What is Craniosacral Therapy?
Craniosacral therapy has its roots in Osteopathy, which was founded in the 1800s. The osteopathic concept views the human body as an expression of a higher ordering principle of Nature.
Osteopaths recognise that all body parts work together instantaneously in harmonious co-ordination as one indivisible unit of function. Therefore, disease or disability of an individual structure signifies an imbalance in the whole, rather than a malfunction of an individual structure. The emphasis is on treating the individual as a whole, taking all his circumstances into account, rather than treating the condition or symptom. The approach is holistic, rather than reductionist.
Craniosacral Therapy was created from Osteopathy in the 1970s. It departed from Osteopathy in that it was taught to and practised by people who were not osteopaths and it specifically looked at the system that lies between the cranium (head) and sacrum (pelvic bone). Apart from the spine and the individual bones, this includes the brain, the spinal cord, the cranial and spinal nerves and the cerebrospinal fluid that circulates within and around these structures. These are all components of our central nervous system. In time, the scope of Craniosacral Therapy expanded to include the entire body.
In the 1990s the work evolved to incorporate a biodynamic approach. Although the biodynamic approach appears to be a new concept, it is in fact informed by the original osteopathic principles of the method. Biodynamic Craniosacral Therapy (BCST) involves working with the vital force responsible for shaping matter and forming and maintaining our bodies. This force moves through the body like the tidal motion of a wave as it arises from and rolls back into the ocean. As this natural force passes through the body, the bones, tissue and fluids are vitalised by it and move in response. Sometimes, their movement in response is limited by obstructive factors such as stress, environmental toxins, medication, injury, surgery, birth trauma or life experiences that have had a strong impact and have left an imprint on the system. These limitations or obstructions to the natural flow eventually lead to a decline in health. Restriction of movement corresponds to a reduction of the natural capacity to self-heal, creating a cycle which can lead to a variety of symptoms or to disease. Craniosacral therapists are trained to perceive variations in the subtle movement and to facilitate change in areas of stasis.
The practitioner is trained to embody a still, clear and meditative state of presence to facilitate the treatment. She can perceive and co-operate with the vital force, using a light biodynamic touch. There is no mechanical manipulation of bone or tissue. The practitioner's touch is delicate and still and the contact is only with a view to listen to the client's system, not to impose external force. Often the contact is so light that it is not felt at all.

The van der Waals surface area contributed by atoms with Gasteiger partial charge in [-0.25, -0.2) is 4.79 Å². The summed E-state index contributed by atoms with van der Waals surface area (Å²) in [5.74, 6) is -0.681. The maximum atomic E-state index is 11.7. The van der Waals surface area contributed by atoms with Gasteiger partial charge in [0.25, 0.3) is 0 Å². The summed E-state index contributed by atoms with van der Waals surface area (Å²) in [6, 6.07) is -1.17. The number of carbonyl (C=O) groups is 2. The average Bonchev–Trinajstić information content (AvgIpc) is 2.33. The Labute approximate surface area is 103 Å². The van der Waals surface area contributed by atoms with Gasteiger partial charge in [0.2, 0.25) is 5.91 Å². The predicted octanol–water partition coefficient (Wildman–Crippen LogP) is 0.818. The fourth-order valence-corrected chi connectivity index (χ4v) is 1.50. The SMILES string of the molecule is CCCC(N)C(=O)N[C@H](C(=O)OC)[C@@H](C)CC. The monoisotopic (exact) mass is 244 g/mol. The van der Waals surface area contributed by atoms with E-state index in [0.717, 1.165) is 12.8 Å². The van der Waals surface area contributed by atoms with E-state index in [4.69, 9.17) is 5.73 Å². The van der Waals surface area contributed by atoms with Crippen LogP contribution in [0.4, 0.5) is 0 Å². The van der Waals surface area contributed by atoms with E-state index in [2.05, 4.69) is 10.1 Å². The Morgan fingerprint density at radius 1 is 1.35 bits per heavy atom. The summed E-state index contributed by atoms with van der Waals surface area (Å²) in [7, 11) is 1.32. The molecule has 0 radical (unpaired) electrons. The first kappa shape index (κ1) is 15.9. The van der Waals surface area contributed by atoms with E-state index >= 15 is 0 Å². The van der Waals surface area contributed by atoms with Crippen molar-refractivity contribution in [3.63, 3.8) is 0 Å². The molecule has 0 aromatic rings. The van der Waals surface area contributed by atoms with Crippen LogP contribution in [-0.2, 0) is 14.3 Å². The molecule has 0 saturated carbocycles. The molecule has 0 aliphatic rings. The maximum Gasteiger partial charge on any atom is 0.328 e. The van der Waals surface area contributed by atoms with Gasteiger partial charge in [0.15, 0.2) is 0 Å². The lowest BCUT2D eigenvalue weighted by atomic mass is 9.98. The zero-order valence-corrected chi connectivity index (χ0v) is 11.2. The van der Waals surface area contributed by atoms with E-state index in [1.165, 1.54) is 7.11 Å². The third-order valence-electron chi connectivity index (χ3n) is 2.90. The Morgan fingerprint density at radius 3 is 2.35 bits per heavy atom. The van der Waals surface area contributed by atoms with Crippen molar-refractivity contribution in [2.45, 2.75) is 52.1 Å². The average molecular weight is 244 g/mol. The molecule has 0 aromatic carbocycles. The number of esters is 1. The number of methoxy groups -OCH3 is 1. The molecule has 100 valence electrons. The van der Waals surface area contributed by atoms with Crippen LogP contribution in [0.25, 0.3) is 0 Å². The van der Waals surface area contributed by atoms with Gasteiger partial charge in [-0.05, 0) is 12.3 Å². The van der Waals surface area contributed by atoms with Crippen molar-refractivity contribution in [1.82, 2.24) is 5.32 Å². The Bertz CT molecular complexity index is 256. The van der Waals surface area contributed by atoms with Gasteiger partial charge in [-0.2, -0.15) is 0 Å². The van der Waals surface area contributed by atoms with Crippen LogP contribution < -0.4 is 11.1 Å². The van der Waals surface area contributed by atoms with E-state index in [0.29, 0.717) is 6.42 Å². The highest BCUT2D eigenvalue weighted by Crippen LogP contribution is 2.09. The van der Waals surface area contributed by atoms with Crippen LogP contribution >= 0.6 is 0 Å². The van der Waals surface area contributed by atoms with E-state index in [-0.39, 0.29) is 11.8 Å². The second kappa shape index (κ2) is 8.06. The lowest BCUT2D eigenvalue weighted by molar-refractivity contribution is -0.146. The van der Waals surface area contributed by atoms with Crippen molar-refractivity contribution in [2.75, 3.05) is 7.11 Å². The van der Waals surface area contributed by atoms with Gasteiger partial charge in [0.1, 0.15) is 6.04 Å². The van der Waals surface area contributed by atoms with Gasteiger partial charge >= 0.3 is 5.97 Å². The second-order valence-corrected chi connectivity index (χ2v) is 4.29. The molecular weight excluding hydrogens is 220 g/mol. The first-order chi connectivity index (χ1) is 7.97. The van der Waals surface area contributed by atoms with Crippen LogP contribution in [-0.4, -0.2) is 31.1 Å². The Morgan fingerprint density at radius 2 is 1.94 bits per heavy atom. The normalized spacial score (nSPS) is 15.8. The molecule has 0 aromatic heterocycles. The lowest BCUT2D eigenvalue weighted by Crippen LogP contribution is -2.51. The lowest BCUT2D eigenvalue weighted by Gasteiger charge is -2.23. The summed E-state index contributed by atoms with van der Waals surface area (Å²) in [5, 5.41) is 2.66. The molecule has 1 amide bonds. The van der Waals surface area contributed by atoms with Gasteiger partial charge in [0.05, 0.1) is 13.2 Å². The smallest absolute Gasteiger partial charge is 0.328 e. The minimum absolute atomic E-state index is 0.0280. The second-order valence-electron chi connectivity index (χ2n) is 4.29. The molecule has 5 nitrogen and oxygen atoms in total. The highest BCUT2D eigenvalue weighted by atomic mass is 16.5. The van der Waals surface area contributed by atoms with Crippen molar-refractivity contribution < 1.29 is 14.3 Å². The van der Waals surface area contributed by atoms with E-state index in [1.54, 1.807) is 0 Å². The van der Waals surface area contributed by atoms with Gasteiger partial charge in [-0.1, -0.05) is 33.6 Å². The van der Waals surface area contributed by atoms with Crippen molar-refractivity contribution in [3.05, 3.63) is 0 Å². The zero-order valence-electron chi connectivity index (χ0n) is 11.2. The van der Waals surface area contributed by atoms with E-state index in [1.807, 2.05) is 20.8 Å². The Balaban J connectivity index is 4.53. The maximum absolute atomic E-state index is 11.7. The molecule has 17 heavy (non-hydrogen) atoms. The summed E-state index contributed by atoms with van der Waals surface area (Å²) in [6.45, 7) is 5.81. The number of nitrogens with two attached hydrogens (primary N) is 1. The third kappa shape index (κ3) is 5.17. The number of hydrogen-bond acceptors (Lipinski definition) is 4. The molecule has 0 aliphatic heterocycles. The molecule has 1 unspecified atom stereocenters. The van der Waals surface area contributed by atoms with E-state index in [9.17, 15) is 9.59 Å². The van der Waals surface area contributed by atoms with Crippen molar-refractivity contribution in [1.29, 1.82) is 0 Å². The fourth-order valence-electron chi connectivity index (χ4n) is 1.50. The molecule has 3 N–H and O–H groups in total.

The combination of the practitioner's presence, the quality of her touch and her recognition and understanding of the patient's body intelligence creates a safe relational field that has a powerful beneficial effect on the patient's central nervous system. When a nervous system is met in this way, it down-regulates by coming to rest, freeing up resources of repair and regeneration. The brain switches from fight or flight mode to rest and repair, restoring balance to the systems and accessing the body’s natural ability to heal. A state of balance is achieved within the body as obstructions melt away - this results in an increase in vitality, facilitating the recovery and regeneration of the body through its own natural process.
For the individual who has no particular health issue, the work brings deep rest and relaxation, proved to be optimal conditions for health and rejuvenation of the human body and spirit. It enhances vitality, supports the immune system and improves resistance to disease. It is particularly beneficial for the functioning of the central nervous system, promoting clarity of thought and improving the capacity of the individual to deal with the daily pressures of life in a healthy and integrated manner.
The work does not take the conventional approach to diagnosis and treatment. In fact, evaluation and therapeutics blend together and occur instantaneously during treatment sessions. Throughout the therapeutic process, the practitioner is learning about the patient. The system is dynamic, not fixed and unchanging – the state of the system varies, sometimes from one moment to the next, and from one treatment session to another. Throughout the process of evaluation, the patient is being treated. The practitioner’s state of presence and orientation facilitates and enhances the patient system's movement toward health and balance.